The current outbreak of the novel 2019 coronavirus disease (COVID-19) began in December 2019 in China and has since spread to a number of other countries. The pandemic caused by the COVID-19 virus, also known as the China virus by the previous American President, has wreaked havoc on the world’s socioeconomic fabric. With this devastating global pandemic claiming billions of lives, medically assisted reproduction services were not unaffected, with far-reaching consequences. Dr Gautam Allahbadia, a Mumbai-based IVF expert answers if procreation will ever be the same after COVID-19.
Sexual transmission of the SARS-CoV-2 virus, its effect on male and female fertility, pregnancy, a potential teratogenic side effect, and safe gamete handling in IVF labs are real concerns among IVF physicians, slowing down all ART services worldwide, including IUI, IVF/ICSI, and even routine registration of new patients. “Because of today’s media-generated fear of procreation, the general population has postponed normal procreation, and infertile couples are delaying their plans to seek treatment. Clear evidence of the cause-and-effect relationship between the China virus infection and its impact on human reproduction is still pending,” says Dr Gautam Allahbadia, a Mumbai-based IVF expert.
The spread of misinformation on social media claiming that COVID-19 vaccines will cause sterility in women has increased vaccine hesitancy in young women planning pregnancies. Meanwhile, pregnant women who are offered the vaccine must decide whether to accept it, despite the fact that pregnant women were excluded from the vaccine clinical trials. Data on unintended pregnancies that occurred during the trials, as well as outcomes in pregnant women who received the vaccine, can assist these groups in making informed decisions.
Data from accidental pregnancies in clinical trials of approved COVID-19 vaccines show that vaccination does not harm fertility or increase the rate of miscarriage. Overall, evidence-based medicine will provide us with concrete long-term clinical side effects, if any, only a few years down the road.
The pandemic of the severe acute respiratory syndrome coronavirus 2 (SARS-CoV-2) has resulted in various theories of functional alteration of various organ systems. Dr Gautam Allahbadia explains, “The direct impact of this virus on male urogenital organs was published in China as postmortem studies in 2020. The precise mechanisms of testicular damage are unknown, but it appears that high temperatures caused by persistent fever and triggering a secondary autoimmune response leading to autoimmune orchitis are the most likely involved mechanisms.”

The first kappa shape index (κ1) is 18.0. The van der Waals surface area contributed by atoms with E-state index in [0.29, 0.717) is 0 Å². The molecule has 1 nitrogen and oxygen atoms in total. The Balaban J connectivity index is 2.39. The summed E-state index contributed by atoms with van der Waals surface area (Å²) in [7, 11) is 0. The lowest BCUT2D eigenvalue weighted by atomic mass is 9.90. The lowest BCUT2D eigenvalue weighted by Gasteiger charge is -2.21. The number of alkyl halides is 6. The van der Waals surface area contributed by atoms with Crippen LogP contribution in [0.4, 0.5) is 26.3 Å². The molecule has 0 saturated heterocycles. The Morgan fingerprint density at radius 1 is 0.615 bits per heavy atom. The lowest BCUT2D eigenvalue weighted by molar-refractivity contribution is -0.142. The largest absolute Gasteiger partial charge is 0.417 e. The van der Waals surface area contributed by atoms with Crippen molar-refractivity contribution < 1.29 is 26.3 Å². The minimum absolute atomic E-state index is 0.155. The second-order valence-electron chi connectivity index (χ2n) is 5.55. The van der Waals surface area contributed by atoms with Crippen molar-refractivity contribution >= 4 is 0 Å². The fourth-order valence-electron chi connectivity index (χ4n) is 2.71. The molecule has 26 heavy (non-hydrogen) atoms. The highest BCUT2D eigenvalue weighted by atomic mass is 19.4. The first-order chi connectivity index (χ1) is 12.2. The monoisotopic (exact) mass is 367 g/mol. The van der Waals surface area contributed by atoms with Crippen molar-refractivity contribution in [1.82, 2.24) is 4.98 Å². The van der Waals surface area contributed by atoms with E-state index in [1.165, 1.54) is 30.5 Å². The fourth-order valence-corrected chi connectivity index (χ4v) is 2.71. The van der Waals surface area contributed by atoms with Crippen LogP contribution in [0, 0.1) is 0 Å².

However, due to the biological similarity of the SARS-CoV and SARS-CoV-2, some hypotheses can already be made, particularly in the andrological field. To enter human cells, both SARS-CoV and SARS-CoV-2 use the ‘Angiotensin Converting Enzyme-2’ (ACE2) as a receptor. It was discovered that ACE2, angiotensin, and their MAS receptors are present in the lungs as well as the testes, with a concentration in the Leydig and Sertoli cells. The first theory proposes that the virus can enter the testis and cause changes in testicular functionality. The second theory is that virus binding to the ACE2 receptor can result in an excess of ACE2 and a typical inflammatory response. Inflammatory cells may disrupt the function of Leydig and Sertoli cells. “Both of these hypotheses are currently being investigated in order to confirm and possibly monitor fertility in patients following COVID-19,” Mumbai-based IVF expert, Dr Gautam Allahbadia notes.
An early report in 2020 suggested that female sex hormone levels and ovarian reserve in women of reproductive age did not change significantly after COVID-19 infection. Almost one-fifth of the patients had a decrease in menstrual volume or a cycle lengthening. These patients’ menstrual changes could be the result of transient sex hormone changes caused by ovarian function suppression, which return quickly after recovery.
COVID-19 contains major structural proteins, one of which, the S protein, can promote fusion of viral and cellular membranes and thus facilitate coronavirus entry into host cells. Basigin (BSG) is a key receptor for COVID-19 that mediates its entry into host cells. Basigin is essential for both male and female reproduction. Basigin is a protein that is expressed in the uterus and is required for successful implantation. As a result, any disruption or inhibition of Basigin impairs embryo implantation. Mahdian et al. recommended that infected couples refrain from reproducing until their treatment is complete.
Dr Gautam Allahbadia, a Mumbai-based IVF expert concludes that fertilization and pregnancy can now be separated in the reproductive timeline thanks to medically assisted reproduction (MAR). Although pregnant women infected with COVID-19 have an increased risk of adverse neonatal outcomes, SARS-CoV-2 is not transmitted by gametes. Going ahead with segmented IVF as soon as possible, freezing the generated embryos, and postponing embryo transfer until after the pandemic appears to be the best strategy at the moment.